Online shopping has been a growing phenomenon all over the world, especially among countries with well-developed infrastructure for marketing activities over the Internet. The development of more advanced technology has facilitated smoother surfing on the Internet. People can now access the Internet through not only from PCs, but also from the Web TVs, PalmPilots and mobile phone. According to a study, more than 600 million people will have accessed the Internet globally by the end of 2002 and spent more than US$1 trillion buying goods and services online (Straits Time, 2002). The typical online purchaser in the year 2000 was well educated, married, and had a high economic status (Coyle, 2000). Electronic retailing continues to grow in size and importance as increasing numbers of consumers buy online, and apparel purchases represent a significant portion of online purchasing. Americans spent $184 billion on total apparel in 1999 with 1.1billion attributed to online apparel purchase (Kuntz, 2000). Although some research on consumer Internet behaviour has begun to appear, little attention has been devoted specifically to buying apparel online. Our study fills this gap by focusing on this new clothing behaviour.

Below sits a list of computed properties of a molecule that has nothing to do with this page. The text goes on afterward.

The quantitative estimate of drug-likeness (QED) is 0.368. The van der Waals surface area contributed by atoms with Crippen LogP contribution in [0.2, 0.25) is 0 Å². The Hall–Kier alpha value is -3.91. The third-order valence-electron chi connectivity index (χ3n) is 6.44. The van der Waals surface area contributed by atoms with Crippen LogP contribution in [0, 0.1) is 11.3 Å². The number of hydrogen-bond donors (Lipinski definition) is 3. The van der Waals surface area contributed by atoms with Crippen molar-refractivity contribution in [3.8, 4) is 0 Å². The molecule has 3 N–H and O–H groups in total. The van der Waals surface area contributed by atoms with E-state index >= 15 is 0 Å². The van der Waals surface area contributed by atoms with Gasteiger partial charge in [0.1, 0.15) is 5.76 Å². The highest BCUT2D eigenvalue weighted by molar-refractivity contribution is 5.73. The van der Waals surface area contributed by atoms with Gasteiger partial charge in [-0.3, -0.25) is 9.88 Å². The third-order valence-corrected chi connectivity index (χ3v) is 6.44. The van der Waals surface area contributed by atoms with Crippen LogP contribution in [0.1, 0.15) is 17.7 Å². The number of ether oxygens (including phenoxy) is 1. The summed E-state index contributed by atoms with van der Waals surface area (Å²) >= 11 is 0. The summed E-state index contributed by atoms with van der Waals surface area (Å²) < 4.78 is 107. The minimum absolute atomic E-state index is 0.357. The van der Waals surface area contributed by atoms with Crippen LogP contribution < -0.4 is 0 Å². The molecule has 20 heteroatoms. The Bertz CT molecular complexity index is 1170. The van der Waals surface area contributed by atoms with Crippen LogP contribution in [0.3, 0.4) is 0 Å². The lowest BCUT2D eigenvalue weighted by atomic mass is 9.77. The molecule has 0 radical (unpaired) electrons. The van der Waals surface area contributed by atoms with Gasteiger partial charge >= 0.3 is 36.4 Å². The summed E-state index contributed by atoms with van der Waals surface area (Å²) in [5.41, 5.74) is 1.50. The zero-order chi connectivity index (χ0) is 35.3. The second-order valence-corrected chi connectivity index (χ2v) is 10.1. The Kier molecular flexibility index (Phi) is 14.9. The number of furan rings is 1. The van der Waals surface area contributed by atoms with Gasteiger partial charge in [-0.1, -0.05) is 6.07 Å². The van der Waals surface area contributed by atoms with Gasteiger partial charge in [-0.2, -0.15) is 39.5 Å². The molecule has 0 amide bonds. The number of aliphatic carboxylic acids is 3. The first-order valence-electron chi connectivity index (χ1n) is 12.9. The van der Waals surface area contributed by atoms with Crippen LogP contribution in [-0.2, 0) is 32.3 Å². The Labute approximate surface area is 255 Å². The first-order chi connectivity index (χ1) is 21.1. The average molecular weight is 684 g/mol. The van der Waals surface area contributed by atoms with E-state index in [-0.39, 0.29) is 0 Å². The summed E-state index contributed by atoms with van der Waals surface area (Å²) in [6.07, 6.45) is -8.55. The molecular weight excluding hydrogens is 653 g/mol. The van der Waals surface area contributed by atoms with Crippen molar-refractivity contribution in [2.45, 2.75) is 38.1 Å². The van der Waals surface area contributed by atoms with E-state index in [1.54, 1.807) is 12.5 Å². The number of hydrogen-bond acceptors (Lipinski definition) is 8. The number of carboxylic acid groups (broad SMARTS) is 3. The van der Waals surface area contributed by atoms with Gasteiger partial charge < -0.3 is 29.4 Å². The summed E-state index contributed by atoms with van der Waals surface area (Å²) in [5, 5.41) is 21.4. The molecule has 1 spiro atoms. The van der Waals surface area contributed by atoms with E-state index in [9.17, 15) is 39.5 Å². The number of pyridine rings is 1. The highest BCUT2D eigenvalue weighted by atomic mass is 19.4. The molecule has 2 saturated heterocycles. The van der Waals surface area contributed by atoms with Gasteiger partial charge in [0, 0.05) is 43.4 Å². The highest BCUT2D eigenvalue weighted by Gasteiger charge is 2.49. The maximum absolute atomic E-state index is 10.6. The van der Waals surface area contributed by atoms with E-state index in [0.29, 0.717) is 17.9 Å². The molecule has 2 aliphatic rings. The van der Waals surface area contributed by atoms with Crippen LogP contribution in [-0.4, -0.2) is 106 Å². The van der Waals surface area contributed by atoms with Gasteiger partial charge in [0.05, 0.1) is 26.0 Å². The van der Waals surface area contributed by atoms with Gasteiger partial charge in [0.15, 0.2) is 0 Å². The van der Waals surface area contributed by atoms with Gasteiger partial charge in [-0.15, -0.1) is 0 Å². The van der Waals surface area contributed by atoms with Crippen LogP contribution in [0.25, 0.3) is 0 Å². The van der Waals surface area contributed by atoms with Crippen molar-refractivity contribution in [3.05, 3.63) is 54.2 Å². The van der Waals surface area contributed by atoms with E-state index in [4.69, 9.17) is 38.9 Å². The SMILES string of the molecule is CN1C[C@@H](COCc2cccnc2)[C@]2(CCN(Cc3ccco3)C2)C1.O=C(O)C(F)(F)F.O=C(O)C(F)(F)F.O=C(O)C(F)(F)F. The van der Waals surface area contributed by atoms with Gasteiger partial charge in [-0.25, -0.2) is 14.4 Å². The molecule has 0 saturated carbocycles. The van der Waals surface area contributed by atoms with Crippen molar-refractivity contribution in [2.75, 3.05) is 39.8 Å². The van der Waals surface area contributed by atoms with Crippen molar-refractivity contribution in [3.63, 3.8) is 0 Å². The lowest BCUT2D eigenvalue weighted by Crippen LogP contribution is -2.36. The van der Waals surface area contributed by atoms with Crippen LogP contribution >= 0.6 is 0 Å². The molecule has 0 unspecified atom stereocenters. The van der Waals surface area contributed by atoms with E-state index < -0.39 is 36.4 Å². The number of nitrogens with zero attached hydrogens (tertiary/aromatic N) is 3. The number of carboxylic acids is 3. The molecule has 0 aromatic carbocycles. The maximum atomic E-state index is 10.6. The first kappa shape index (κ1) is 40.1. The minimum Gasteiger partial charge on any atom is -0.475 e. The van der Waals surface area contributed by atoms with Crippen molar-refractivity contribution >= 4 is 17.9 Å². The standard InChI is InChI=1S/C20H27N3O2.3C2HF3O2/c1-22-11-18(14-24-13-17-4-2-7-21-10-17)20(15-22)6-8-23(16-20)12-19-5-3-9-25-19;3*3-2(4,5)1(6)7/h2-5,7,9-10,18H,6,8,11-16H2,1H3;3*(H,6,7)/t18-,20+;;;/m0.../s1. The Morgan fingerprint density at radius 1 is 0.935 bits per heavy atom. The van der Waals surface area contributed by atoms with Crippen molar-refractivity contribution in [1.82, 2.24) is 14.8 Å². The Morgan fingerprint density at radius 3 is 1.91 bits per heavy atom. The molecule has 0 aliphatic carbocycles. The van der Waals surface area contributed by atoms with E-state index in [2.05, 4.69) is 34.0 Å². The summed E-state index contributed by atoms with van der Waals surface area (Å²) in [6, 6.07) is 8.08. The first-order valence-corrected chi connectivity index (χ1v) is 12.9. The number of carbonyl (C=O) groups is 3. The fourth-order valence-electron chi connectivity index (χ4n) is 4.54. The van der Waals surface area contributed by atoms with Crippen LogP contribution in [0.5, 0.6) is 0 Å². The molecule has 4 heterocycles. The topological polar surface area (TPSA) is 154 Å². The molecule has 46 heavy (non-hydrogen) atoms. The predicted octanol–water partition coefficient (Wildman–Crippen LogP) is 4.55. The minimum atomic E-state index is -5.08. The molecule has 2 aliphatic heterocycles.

Online shopping is a new technology that has been created along with the development of the Internet. It is a convenient method of shopping and allows for a vast array of products to be at your fingertips. However, fraudulent use of the Internet is often a concern for many shoppers. Cyber thieves steal identities of shoppers and then exploit them causing a theft of their identity. This leads to a variety of problems, causing fraudulent credit card charges, opening new credit accounts, and misuse of current accounts. This concern is on the minds of Americans who are the largest buyer of online goods. Most however, feel as though it is worth the risk, or it is only a limited possibility. The two sides of the argument will be explored in the following...
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